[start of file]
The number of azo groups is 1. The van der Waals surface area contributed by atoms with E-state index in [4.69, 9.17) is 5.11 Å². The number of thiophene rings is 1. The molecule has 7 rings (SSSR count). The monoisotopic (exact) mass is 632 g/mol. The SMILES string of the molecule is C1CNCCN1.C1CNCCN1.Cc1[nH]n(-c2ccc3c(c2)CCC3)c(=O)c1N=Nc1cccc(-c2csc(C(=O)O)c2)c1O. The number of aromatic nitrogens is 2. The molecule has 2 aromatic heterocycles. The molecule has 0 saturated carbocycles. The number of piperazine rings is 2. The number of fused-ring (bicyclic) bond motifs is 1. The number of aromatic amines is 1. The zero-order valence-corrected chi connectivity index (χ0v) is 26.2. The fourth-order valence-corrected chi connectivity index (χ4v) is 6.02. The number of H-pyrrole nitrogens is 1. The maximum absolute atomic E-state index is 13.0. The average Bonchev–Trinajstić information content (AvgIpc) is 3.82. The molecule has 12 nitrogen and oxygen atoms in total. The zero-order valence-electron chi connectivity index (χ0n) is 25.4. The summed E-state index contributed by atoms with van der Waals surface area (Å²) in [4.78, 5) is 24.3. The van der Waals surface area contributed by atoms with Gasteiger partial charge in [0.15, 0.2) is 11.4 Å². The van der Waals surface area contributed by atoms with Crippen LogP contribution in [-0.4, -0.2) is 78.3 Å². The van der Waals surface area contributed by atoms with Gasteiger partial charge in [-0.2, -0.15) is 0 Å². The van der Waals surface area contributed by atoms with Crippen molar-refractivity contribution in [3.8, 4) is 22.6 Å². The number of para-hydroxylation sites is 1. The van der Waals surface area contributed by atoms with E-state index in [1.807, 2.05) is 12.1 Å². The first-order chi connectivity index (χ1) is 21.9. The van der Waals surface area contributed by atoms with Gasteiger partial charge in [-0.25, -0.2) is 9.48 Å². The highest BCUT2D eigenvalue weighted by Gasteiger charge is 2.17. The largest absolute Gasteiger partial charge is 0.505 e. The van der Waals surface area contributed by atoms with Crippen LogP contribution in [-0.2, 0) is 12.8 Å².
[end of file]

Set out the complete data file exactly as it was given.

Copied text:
The number of azo groups is 1. The van der Waals surface area contributed by atoms with E-state index in [4.69, 9.17) is 5.11 Å². The number of thiophene rings is 1. The molecule has 7 rings (SSSR count). The monoisotopic (exact) mass is 632 g/mol. The SMILES string of the molecule is C1CNCCN1.C1CNCCN1.Cc1[nH]n(-c2ccc3c(c2)CCC3)c(=O)c1N=Nc1cccc(-c2csc(C(=O)O)c2)c1O. The number of aromatic nitrogens is 2. The molecule has 2 aromatic heterocycles. The molecule has 0 saturated carbocycles. The number of piperazine rings is 2. The number of fused-ring (bicyclic) bond motifs is 1. The number of aromatic amines is 1. The zero-order valence-corrected chi connectivity index (χ0v) is 26.2. The fourth-order valence-corrected chi connectivity index (χ4v) is 6.02. The number of H-pyrrole nitrogens is 1. The maximum absolute atomic E-state index is 13.0. The average Bonchev–Trinajstić information content (AvgIpc) is 3.82. The molecule has 12 nitrogen and oxygen atoms in total. The zero-order valence-electron chi connectivity index (χ0n) is 25.4. The summed E-state index contributed by atoms with van der Waals surface area (Å²) in [4.78, 5) is 24.3. The van der Waals surface area contributed by atoms with Gasteiger partial charge in [0.15, 0.2) is 11.4 Å². The van der Waals surface area contributed by atoms with Crippen LogP contribution in [-0.4, -0.2) is 78.3 Å². The van der Waals surface area contributed by atoms with Gasteiger partial charge in [-0.2, -0.15) is 0 Å². The van der Waals surface area contributed by atoms with Crippen molar-refractivity contribution in [3.8, 4) is 22.6 Å². The number of para-hydroxylation sites is 1. The van der Waals surface area contributed by atoms with E-state index in [1.807, 2.05) is 12.1 Å². The first-order chi connectivity index (χ1) is 21.9. The van der Waals surface area contributed by atoms with Gasteiger partial charge in [-0.25, -0.2) is 9.48 Å². The highest BCUT2D eigenvalue weighted by Gasteiger charge is 2.17. The largest absolute Gasteiger partial charge is 0.505 e. The van der Waals surface area contributed by atoms with Crippen LogP contribution in [-0.2, 0) is 12.8 Å².